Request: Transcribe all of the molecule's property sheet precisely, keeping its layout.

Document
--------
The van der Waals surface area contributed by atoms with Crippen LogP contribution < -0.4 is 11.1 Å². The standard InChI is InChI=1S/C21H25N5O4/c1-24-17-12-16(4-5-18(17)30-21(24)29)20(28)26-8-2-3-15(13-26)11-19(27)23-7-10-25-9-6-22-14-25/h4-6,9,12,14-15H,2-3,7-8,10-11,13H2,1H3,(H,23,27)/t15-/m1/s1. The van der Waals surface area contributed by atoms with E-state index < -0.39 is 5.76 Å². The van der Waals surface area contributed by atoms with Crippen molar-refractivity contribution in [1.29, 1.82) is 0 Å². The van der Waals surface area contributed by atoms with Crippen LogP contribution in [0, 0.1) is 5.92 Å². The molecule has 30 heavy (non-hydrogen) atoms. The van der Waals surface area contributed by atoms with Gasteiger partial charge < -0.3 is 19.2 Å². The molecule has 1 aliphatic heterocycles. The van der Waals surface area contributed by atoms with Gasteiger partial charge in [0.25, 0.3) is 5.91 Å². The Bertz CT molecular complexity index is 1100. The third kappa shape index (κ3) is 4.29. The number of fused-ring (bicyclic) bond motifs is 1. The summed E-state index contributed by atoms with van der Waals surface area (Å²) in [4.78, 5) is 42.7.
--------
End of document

The van der Waals surface area contributed by atoms with Crippen LogP contribution < -0.4 is 11.1 Å². The standard InChI is InChI=1S/C21H25N5O4/c1-24-17-12-16(4-5-18(17)30-21(24)29)20(28)26-8-2-3-15(13-26)11-19(27)23-7-10-25-9-6-22-14-25/h4-6,9,12,14-15H,2-3,7-8,10-11,13H2,1H3,(H,23,27)/t15-/m1/s1. The van der Waals surface area contributed by atoms with E-state index < -0.39 is 5.76 Å². The van der Waals surface area contributed by atoms with Crippen molar-refractivity contribution in [1.29, 1.82) is 0 Å². The van der Waals surface area contributed by atoms with Crippen LogP contribution in [0, 0.1) is 5.92 Å². The molecule has 30 heavy (non-hydrogen) atoms. The van der Waals surface area contributed by atoms with Gasteiger partial charge < -0.3 is 19.2 Å². The molecule has 1 aliphatic heterocycles. The van der Waals surface area contributed by atoms with Gasteiger partial charge in [0.25, 0.3) is 5.91 Å². The Bertz CT molecular complexity index is 1100. The third kappa shape index (κ3) is 4.29. The number of fused-ring (bicyclic) bond motifs is 1. The summed E-state index contributed by atoms with van der Waals surface area (Å²) in [4.78, 5) is 42.7.